As Europe Reckons With Racism, Italy Still Won’t Confront Its Colonial Past

Italian forces used chemical weapons and committed war crimes in Africa—but the country’s sordid history is not taught in schools and is rarely discussed by politicians or intellectuals.

Protestor holds a Black Lives Matter sign in Italy
Hundreds of demonstrators march to support the Black Lives Matter movement during a protest against police brutality and racial inequality in the United States and other parts of the world in Turin, Italy, on June 27. Mauro Ujetto/NurPhoto via Getty Images

When people get loud, Italians say it’s an “ambaradan.” The word, which can be translated as “messy situation,” comes from Amba Aradam, a mountain in Ethiopia, where Italian troops crushed the local resistance in 1936 using mustard gas, in violation of the Geneva Protocol.

Most Italians ignore the fact that the word’s etymology stems from a colonial war crime. In fact, Italy’s colonial past is largely absent from public debate in the country.

Even in the past few months, while other European nations have reckoned with their colonial past as a reaction to the protests inspired by the Black Lives Matter movement, in Italy the topic has remained on the fringes and is barely mentioned.

Last month, an anti-racist group in Milan asked for the removal of a statue of the journalist Indro Montanelli, pointing out that he bought a 12-year-old Eritrean girl as a “temporary wife”—that is, a sex slave—when he was a young colonial soldier in the 1930s. It was no secret. Montanelli, a celebrity conservative journalist who also enjoyed a following among the left, repeatedly bragged about the episode until his death in 2001. He resorted to overtly racist tropes, describing the girl, whose name was either Fatima or Destà, as “a docile tiny pet” and stressing that he was repulsed by her smell. He dismissed the charges of pedophilia, claiming that African girls are different from Europeans: “At 14, they’re women; at 20 they are old.”

During Italy’s occupation of the Horn of Africa, it was fairly common for Italian soldiers to take local girls as temporary wives, a practice known as “madamato” (from the word “madama,” or mistress), which Italians authorities considered legal—and even encouraged.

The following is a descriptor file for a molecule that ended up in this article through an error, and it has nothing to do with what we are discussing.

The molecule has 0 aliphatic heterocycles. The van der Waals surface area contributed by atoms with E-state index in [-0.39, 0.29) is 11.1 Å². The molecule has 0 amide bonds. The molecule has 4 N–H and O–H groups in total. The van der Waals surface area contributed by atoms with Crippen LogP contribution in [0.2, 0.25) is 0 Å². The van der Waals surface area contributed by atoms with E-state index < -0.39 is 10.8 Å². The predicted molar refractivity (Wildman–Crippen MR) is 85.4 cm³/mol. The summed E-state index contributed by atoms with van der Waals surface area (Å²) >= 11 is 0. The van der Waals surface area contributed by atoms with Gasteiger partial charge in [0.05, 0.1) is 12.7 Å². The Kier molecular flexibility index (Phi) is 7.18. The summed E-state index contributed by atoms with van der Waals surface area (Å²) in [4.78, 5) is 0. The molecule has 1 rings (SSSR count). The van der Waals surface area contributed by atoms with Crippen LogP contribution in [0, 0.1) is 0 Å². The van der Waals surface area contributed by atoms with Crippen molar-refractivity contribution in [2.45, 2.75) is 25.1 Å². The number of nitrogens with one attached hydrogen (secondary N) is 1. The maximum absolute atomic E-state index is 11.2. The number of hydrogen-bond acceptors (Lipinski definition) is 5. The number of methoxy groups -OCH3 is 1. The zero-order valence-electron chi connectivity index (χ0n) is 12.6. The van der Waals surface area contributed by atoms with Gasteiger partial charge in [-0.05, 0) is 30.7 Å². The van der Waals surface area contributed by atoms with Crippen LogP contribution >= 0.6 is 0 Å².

With such a repertoire, one would guess that Montanelli would be quite unpopular with liberals. But when the anti-racist group, I Sentinelli, made its request, Milan’s progressive mayor, Giuseppe Sala, dismissed the request because, he said, “Everyone makes mistakes.”

Both the right and the mainstream left were quick to defend Montanelli’s memory. “If an isolated episode were enough to disqualify a life, not a single statue would remain standing,” wrote Beppe Severgnini, a columnist for Corriere della Sera and a contributor at the New York Times. A more left-leaning commentator, Luca Telese, said that the world was different back then: “To see Montanelli’s marriage as a violence, and his actions as an isolated case of rape, one needs not to understand anything.”

On one count, Telese was right. Montanelli’s actions were far from isolated. During Italy’s occupation of the Horn of Africa, it was fairly common for Italian soldiers to take local girls as temporary wives, a practice known as “madamato” (from the word “madama,” or mistress), which Italians authorities considered legal—and even encouraged—until 1937, when the Fascist regime outlawed it in the name of racial purity. Obviously the only possible union was between Italian men and African women: The local male population wasn’t even allowed to have contact with white women.

Italy’s colonial endeavor came late, compared to its European neighbors, partially because modern Italy is a recent creation. In 1882, the Kingdom of Italy, which was founded only two decades earlier, invaded Eritrea, and seven years later, it conquered Somalia. Between 1895 and 1896 Italy also tried to conquer Ethiopia, but it failed spectacularly, with the Ethiopian troops inflicting on the Italian attackers the worst defeat ever suffered by a European nation in Africa. In 1911, the Italians took Libya.

When Benito Mussolini came to power, he vowed to further expand the colonies—and to avenge the defeat in Ethiopia. The Fascist troops conquered Ethiopia in 1936, with the help of chemical weapons, and took Albania in 1939.